There Will Be Water

By Nick Schou   |   June 4, 2020
Jameson Lake begins to form

On November 10, 2011, the Montecito Water District (MWD), which was created to provide residents with drinkable water, will celebrate its centennial anniversary. It’s an auspicious occasion, because Montecito doesn’t really have any water, at least none you can find under the soil. In fact, according to countless studies – okay, only 18 studies – our underground aquifer has always been leaky and unreliable. And the 1,000 or more private wells (nobody really knows the exact number) that have so far been drilled into the earth hasn’t helped matters.

Montecito, circa 1880s

Yet several times throughout the past century, the MWD has miraculously managed to find new sources of water, in each case, just in time to solve this age-old dilemma. In recent decades, although Montecito’s population has stabilized, the town still ranks as one of the most lopsided water users in California, with 85 percent of our collective supply used for landscaping as opposed to interior household needs. On June 25, Montecito’s water board plans to solve this never-ending water crisis yet again. After a public hearing on that date, the water board is expected to vote on whether to purchase a 50-year supply of desalinated water from Santa Barbara. The current debate over desalination has its roots in a recent extreme drought that produced a heated water board election season in 2016 which unseated the water board’s previous leadership. However, that particular political battle was just the latest skirmish in a century-long war over how to deliver water to this reliably bone-dry burgh.

The 1890s Citrus Pivot

Previous articles in this series on Montecito’s complex water world have detailed the arguments both in favor and against MWD’s most recent plan to solve our ongoing water crisis. But to truly understand this latest battle over our collective water future requires a closer historical examination. Of course, given that this story is about the Wild West of California water politics, there’s a wonderful, if misattributed (to Mark Twain, no less) witticism that’s worth mentioning. “Whiskey is for drinking,” Twain’s supposed saying goes. “Water is for fighting over.”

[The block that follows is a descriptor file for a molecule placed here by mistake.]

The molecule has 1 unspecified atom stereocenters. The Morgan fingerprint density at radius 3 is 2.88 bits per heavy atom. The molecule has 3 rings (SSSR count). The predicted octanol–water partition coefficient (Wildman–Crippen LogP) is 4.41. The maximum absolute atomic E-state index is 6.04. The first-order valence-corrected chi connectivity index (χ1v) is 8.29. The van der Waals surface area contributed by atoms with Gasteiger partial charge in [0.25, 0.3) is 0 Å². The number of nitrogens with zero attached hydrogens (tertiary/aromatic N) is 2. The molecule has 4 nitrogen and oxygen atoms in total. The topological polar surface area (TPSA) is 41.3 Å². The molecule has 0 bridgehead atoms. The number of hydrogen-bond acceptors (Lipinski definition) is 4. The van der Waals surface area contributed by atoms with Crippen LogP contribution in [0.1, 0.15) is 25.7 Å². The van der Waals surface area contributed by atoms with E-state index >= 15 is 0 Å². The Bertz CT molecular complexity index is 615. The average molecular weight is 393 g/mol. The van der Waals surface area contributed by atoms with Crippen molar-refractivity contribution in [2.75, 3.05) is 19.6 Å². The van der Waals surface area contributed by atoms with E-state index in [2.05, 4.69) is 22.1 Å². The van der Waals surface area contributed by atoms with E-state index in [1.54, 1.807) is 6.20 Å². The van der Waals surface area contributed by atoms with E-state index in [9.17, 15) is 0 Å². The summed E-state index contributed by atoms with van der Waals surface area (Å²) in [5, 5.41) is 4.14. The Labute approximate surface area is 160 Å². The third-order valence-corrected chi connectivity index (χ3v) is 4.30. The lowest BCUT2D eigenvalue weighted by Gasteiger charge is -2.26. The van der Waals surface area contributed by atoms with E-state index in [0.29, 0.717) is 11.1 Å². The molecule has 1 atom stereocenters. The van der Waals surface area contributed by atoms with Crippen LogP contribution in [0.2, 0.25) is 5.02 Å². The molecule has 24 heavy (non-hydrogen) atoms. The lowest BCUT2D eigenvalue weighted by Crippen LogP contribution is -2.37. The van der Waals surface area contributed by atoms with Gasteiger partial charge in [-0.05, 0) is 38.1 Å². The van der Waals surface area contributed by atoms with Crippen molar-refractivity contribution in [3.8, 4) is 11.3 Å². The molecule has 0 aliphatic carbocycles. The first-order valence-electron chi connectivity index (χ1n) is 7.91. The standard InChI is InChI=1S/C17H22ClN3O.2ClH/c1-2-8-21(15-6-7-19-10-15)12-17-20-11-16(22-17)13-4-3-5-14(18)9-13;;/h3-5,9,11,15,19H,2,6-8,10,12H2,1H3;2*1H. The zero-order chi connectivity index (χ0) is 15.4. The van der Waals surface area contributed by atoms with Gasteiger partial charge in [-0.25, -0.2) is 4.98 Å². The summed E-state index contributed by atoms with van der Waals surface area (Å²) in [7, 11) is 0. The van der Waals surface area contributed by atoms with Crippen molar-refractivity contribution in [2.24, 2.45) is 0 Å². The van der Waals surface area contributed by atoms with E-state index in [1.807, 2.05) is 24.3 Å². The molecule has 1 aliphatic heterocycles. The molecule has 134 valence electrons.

Drill Until Dust

One hundred years ago, Montecito was prime cattle grazing territory, a gentle sloping expanse of wide open grasslands dotted with the occasional oak, sycamore or bay tree, a far cry from the lush paradise we know today. A century earlier, trees were everywhere, but over the decades, early settlers had cut much of the natural forest down for firewood. “They had to get their fuel from somewhere,” said local historian and Montecito Journal contributor Hattie Beresford.

Montecito’s pre-MWD Cold Spring Tunnel

In the 1870s, a town ordinance prohibited the cutting down of coastal oaks. Still, by the 1890s, Montecito’s water-siphoning trees were all but decimated. After the native Chumash people, Montecito’s original inhabitants were Spanish soldiers attached to Santa Barbara’s Presidio and who were granted land in lieu of pay and a pension at the end of their service. Because the shallow wells of the day failed to deliver much water, they built their small farms near the creeks that swelled with winter rains every year. “There was enough water to support that small population,” said Beresford.

But as American farmers moved in the second half of the 1800s, both the creeks and the drinking wells went dry each summer. “When the wells dried up people closed their homes for the summer,” said Beresford. “Speculators began buying land to sell to Easterners looking for winter homes.”

Frustrated by the relative lack of water and the fact that there was no train to deliver their berries to market before they went bad, farmers morphed Montecito’s agrarian landscape into citrus groves during the 1880s. When that succeeded, water became scarce yet again, and for the first time, it became obvious that wells alone wouldn’t solve the problem. The next solution: the construction of a series of horizontal water wells, essentially tunnels that were drilled at a slight downward angle from north to south which delivered water from the other side of the coastal mountain range to Santa Barbara and Montecito.

Lining the Doulton tunnel

To pay for the construction of these concrete-lined tunnels, a dozen private water companies sold shares of the supply to local stakeholders, which was distributed via a network of redwood aqueducts. These aqueducts ran into a so-called division box that divvied up the water via a system of “miner’s inches,” which referred to the diameter of the hole that each customer had in the box, which, in turn, determined the volume of the water they received.